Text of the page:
In 2015, a study from the Center for the Study of Women in Television & Film found that only 15% of all the films released in 2014 only had female directors, while another report determined that only 9% of the top 250 films in 2015 were helmed by women. Since then, there’s been a massive social movement to fix the gender imbalance in Hollywood, including a federal investigation into the matter. This year, a new survey described as a Black List for female directors has emerged to highlight promising but still untapped female talents.
According to THR, The Alice Initiative was launched on September 7th and highlights 30 women — 20 who directed at least one non-studio feature film, and 10 who gained notoriety for their work in television and on short films.
The list of women spotlighted for their feature work include Alice Winocour (Disorder), Ana Lily Amirpour (Girl Walks Home Alone at Night), Andrea Arnold (American Honey), Anna Rose Holmer (The Fits), Dee Rees (Pariah), Deniz Gamze Erguven (Mustang), Gillian Robespierre (Obvious Child), Hannah Fidell (6 Years, The Road), Jennifer Kent (The Babadook), Julia Ducournau (Raw), Lake Bell (In a World…), Leigh Janiak (Honeymoon), Michelle MacLaren (Population 436, Game of Thrones), Marielle Heller (Diary of a Teenage Girl), Nisha Ganatra (Cake, Transparent), Rachel Goldenberg (Deadly Adoption), Rebecca Johnson (Honeytrap), Rebecca Thomas (Electrick Children), Sian Heder (Tallulah), and SJ Clarkson (Toast, Jessica Jones pilot).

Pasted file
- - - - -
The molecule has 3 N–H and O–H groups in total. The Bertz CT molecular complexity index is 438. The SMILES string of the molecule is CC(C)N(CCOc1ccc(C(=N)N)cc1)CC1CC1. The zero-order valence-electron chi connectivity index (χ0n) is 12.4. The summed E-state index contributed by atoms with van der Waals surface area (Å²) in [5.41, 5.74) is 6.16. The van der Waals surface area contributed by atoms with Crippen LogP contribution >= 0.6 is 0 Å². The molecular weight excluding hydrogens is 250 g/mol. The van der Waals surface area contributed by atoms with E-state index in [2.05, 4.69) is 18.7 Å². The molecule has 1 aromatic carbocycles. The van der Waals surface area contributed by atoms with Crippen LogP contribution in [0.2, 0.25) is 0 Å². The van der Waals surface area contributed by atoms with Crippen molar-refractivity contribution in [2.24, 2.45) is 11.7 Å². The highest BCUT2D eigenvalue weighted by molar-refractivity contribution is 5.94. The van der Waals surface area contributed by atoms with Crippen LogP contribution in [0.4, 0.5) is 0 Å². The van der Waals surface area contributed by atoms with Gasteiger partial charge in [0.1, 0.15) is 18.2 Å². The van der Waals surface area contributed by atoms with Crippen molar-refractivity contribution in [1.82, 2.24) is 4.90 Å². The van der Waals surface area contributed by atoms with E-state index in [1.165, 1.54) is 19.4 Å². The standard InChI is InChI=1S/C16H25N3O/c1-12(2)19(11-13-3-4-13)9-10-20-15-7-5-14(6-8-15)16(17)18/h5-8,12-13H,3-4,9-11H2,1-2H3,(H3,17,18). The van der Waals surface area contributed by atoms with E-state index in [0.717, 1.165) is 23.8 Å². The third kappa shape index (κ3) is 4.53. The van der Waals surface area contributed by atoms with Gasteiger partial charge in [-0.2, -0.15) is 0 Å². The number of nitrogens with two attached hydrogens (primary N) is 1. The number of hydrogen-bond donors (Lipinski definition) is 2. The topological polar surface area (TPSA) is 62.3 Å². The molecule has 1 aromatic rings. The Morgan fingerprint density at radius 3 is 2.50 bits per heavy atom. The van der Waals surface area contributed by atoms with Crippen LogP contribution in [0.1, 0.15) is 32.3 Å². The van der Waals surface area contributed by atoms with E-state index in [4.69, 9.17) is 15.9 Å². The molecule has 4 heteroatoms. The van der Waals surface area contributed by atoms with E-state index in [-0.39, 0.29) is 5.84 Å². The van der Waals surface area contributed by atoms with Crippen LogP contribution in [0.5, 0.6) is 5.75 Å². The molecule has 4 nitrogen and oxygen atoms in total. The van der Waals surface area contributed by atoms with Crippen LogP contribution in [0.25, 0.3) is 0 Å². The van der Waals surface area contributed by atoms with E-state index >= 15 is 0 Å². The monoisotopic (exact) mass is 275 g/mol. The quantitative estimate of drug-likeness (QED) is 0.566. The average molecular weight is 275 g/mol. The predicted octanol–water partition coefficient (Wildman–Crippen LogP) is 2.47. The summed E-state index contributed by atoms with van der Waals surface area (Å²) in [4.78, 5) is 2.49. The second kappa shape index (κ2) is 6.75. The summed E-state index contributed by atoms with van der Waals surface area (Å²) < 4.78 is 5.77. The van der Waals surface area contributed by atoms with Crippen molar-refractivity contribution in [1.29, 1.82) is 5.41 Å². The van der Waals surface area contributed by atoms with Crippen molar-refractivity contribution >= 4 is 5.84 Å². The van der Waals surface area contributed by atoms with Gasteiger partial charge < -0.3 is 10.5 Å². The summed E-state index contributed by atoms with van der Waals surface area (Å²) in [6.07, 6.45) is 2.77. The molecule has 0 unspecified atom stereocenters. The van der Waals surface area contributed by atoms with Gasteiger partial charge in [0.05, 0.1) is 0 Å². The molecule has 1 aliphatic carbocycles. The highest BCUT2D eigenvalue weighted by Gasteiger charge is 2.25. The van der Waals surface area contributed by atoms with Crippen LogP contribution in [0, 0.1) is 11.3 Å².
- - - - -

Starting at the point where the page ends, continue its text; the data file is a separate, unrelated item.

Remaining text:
The 10 women featured for their television and shorts are Amy Seimetz (The Girlfriend Experience), Amy York Rubin (Foursome), Emily Carmichael (“Stryka” short), Emily Kai Bock (“Grimes” music videos), Frankie Shaw (“SMILF” short, “Too Legit” short), Katja Blichfeld (“High Maintenance”), Melina Matsoukas (“Insecure” pilot), Pippa Bianco (“Share” short), Ryan Case (Wrecked, Mindy Project), and Sarah Getrude Shapiro (“Sequin Raze” short, UnREAL creator).
These women were chosen by a panel of more than 40 industry insiders, and The Alice Initiative spotlights even more names on its official website. A statement provided to THR reads:
By sharing this list, our hope is to shine a spotlight on this talented next wave of female directors. We hope producers and executives will use it as a reference as they build lists to fill open directing assignments to ensure no capable woman is left off.
This is a major step in the fight for more diversity in Hollywood that also includes diversity of race and sexual orientation. Released today, a report from USC’s Annenberg School for Communication and Journalism calls Hollywood “the epicenter of cultural inequality” as it reported women made up 31.4% of 4,370 speaking or named characters in the top 100 grossing films of the last year.
Elsewhere, the study found that 49 of the films had no Asian or Asian American speaking or named characters, 17 had no black or African American characters, and 82 lacked LGBT characters.